Thursday, March 5, 2009
Chlorofluorocarbons were introduced to the world in the 1920s and are used in a range of industrial, commercial, and residential uses and is a big part of Global Warming. Chlorofluorocarbons, along with others like chlorine- and bromine-containing compounds, have been implicated in the boost of reduction of ozone in our planet’s stratosphere. This stuff is non-flammable, non-toxic, and non-reactive with other chemical composites. These nice safety characteristics make them useful as coolants in air conditioners and refrigerators, propellants for aerosol sprays, and blowing agents. Production and use of Chlorofluorocarbons increased as a demand by us humans for production of these common products.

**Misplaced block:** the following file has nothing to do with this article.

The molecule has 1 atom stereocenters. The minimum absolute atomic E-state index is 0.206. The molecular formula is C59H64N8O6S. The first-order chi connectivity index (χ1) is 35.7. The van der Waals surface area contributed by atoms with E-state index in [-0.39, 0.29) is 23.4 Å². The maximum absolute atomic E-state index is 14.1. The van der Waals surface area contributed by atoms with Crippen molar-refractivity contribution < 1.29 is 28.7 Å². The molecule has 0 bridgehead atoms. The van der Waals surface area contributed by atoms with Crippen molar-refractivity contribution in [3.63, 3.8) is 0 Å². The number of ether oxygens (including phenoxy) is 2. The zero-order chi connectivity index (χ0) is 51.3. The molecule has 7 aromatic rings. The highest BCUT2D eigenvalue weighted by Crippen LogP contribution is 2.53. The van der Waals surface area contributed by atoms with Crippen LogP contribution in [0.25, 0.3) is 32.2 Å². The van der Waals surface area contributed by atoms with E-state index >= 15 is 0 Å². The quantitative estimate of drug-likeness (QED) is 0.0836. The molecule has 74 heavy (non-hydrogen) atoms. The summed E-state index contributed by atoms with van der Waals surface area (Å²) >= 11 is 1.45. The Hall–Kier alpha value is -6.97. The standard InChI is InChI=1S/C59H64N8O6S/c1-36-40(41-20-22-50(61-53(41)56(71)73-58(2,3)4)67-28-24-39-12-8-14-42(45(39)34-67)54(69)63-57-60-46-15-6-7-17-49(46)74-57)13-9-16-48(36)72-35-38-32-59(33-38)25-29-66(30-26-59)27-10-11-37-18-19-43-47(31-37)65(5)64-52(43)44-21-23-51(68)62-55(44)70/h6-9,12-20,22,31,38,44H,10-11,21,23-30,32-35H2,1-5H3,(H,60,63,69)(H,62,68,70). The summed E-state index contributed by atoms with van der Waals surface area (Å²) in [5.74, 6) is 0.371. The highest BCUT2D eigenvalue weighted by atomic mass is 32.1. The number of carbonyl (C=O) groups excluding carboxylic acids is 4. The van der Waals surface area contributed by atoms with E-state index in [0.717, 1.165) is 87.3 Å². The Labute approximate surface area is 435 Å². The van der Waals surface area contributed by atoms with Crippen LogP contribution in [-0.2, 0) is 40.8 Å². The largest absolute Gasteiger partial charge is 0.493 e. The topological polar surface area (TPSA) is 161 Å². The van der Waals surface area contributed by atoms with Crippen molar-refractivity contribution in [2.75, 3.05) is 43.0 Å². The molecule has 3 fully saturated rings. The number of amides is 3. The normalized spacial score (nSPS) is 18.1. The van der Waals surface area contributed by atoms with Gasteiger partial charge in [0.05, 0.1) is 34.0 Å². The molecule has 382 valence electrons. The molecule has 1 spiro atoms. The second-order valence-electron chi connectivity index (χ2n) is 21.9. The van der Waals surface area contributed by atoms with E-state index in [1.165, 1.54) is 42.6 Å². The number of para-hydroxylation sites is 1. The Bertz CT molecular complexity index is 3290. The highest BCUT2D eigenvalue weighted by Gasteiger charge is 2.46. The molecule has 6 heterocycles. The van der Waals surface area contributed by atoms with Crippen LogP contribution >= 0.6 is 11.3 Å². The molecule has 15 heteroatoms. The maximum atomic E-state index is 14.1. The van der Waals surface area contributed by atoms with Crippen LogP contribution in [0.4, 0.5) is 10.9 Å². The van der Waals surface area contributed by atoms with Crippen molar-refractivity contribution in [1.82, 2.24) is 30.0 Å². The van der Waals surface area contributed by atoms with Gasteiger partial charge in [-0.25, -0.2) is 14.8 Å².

It was not until 1973 that chlorine was found to be a catalytic agent in ozone devastation. Catalytic obliteration of ozone gets rid of the odd O2 species while leaving chlorine unchanged. We knew that this was potentially damaging to the ozone layer, but beyond question evidence of stratospheric ozone depletion was not exposed until 1984. An intricate situation of atmospheric dynamics, chemical reactions, and solar radiation, was found to explain the abnormal low levels of ozone during the polar springtime. Current missions to the Arctic areas show that related processes can occur in the northern hemisphere, but to a lesser level due to warmer temperatures. We as a nation have to do something soon before this climate change takes a real toll on our planet!